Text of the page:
Werich’s villa to re-open as public space

Meda Mládková standing in front of the Werich’s villa, photo: CTK

Werich’s villa in Prague’s Kampa Park, once home of the famous Czech actor Jan Werich, will open its door to the public next year. The villa has been uninhabited and falling apart for years, but all the previous attempts to lease it fell through. The city council this week finally rent it to Meda Mládková, head of the nearby Kampa Museum, for the next 40 years. After renovations it will serve as a cultural space for screenings, debates and performances. I spoke to Mrs Mládková earlier and began by asking her a bit about the site’s history.

Meda Mládková standing in front of the Werich’s villa,  photo: CTK
“You see, very important people lived in the villa and it became a historical site. People find it hard to accept that it will be changed into a private house or a restaurant or even a night club one day. So it was an issue of a debate here in Prague for the last couple of years.”

As far as I know the house was badly damaged by the floods in 2002. Did anyone live there at that time?

“No, everybody had to leave because it wasn’t possible to accommodate people there. So the house is totally empty and it is now slowly put back in order.”

The Town Hall offered the villa in a public tender already a few years ago.

Werich’s villa,  photo: CTK
“Yes, and I did win the tender twice but they never wanted to give it to me.”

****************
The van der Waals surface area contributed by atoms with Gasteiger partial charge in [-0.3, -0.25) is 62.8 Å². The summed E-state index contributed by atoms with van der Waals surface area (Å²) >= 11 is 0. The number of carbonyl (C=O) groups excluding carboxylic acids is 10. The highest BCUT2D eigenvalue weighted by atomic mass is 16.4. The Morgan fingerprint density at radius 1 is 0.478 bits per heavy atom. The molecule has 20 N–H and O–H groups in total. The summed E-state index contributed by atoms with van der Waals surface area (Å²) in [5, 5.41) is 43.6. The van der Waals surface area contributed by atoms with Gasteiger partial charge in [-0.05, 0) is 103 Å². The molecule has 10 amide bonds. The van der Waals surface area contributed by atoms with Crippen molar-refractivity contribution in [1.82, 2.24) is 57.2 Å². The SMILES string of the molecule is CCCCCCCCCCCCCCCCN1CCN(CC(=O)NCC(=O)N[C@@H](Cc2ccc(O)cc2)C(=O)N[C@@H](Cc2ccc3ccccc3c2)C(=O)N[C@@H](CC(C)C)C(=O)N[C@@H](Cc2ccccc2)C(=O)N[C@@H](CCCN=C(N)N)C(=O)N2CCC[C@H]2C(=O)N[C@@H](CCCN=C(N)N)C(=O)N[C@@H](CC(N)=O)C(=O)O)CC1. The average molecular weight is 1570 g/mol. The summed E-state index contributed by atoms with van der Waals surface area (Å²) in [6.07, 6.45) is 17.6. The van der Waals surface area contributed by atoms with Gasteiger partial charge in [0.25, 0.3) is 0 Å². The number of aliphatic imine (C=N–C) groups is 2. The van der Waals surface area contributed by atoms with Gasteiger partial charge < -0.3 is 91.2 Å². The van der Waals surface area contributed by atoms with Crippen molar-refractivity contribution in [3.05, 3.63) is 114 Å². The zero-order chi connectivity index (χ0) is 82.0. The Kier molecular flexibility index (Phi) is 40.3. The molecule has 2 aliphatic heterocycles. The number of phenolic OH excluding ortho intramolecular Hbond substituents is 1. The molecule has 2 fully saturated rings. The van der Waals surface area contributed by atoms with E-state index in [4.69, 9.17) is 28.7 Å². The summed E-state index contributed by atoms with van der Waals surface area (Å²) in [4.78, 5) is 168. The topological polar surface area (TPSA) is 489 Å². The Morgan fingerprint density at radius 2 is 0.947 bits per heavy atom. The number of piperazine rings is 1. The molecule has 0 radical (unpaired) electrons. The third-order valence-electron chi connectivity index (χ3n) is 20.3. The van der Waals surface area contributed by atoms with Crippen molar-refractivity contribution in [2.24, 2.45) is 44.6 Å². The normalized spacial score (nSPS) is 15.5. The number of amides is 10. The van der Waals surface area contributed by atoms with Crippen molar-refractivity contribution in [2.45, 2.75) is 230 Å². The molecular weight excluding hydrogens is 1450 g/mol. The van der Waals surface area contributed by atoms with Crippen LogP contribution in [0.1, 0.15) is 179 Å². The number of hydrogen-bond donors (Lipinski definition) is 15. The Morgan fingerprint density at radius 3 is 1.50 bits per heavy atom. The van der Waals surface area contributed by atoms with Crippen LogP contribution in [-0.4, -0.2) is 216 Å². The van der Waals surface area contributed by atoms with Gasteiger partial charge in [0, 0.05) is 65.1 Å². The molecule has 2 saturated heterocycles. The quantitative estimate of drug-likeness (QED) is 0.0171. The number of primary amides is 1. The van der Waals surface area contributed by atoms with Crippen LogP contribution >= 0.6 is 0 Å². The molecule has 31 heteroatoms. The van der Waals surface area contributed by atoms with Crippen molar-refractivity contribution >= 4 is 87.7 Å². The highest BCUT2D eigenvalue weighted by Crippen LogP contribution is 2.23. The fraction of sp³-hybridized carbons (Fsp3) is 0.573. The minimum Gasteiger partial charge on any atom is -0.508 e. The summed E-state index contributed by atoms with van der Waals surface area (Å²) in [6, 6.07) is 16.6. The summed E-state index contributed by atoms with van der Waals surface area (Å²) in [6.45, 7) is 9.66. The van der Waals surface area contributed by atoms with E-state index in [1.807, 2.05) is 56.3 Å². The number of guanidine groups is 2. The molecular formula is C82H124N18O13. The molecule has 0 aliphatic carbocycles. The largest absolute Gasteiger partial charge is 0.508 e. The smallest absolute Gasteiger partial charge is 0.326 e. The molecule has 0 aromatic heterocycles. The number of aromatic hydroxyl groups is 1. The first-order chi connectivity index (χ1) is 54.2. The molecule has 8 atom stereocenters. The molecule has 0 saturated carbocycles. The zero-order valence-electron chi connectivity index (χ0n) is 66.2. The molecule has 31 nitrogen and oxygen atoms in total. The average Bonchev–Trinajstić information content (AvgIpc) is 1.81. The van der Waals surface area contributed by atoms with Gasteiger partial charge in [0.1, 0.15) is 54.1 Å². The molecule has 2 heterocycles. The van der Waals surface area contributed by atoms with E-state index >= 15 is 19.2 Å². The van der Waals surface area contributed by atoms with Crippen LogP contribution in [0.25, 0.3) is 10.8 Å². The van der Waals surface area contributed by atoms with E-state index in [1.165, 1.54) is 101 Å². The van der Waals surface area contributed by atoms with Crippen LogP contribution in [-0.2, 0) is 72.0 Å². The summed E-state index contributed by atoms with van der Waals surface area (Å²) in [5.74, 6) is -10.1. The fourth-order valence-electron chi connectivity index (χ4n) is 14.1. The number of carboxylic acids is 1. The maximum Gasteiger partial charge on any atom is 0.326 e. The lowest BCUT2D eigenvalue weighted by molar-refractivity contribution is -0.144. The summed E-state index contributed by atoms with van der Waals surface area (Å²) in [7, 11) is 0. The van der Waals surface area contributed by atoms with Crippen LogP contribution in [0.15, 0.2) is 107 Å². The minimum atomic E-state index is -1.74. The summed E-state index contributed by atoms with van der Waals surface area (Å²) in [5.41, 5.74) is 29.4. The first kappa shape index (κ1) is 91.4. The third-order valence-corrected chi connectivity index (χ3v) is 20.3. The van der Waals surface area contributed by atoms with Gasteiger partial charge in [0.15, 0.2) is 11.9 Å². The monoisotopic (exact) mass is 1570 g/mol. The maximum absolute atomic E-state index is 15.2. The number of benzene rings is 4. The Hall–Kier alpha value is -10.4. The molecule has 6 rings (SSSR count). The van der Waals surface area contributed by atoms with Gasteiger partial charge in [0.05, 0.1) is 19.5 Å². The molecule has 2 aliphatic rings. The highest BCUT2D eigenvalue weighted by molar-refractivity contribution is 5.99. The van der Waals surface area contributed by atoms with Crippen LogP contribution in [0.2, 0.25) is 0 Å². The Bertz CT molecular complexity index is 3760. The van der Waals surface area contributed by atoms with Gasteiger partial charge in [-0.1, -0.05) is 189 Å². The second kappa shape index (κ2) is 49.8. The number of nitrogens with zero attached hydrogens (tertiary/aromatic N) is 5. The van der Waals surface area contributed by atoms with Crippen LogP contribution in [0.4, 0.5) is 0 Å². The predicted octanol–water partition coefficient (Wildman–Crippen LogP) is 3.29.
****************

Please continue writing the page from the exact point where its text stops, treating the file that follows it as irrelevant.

Why did the decision take so long?

“Prague just like all the other ex-communist countries has a special character. People are jealous and corrupt. You cannot compare to other western countries.”

So why do you think you have succeeded now?

“I think that you can always succeed in the end if you have the guts, if you have the money if you have the will and are healthy. I have been fighting now for many years.”

How long do you think the reconstruction will take?

Werich’s villa
“If I could do it myself, it would take three or four months. But I can’t do that. It will involve different permissions, so it will probably take one year.”

So hopefully it will open for the public in one years’ time.

“I hope so. My goal is to teach young people to discuss their history. The first floor will be open to the public. I will invite for example Zbygniew Brzezinski from America and many people who still live in exile will come and give lectures.”

What about the second floor?

“The second floor will be for living. I don’t know if I will live there but it will be for the museum’ s guests.”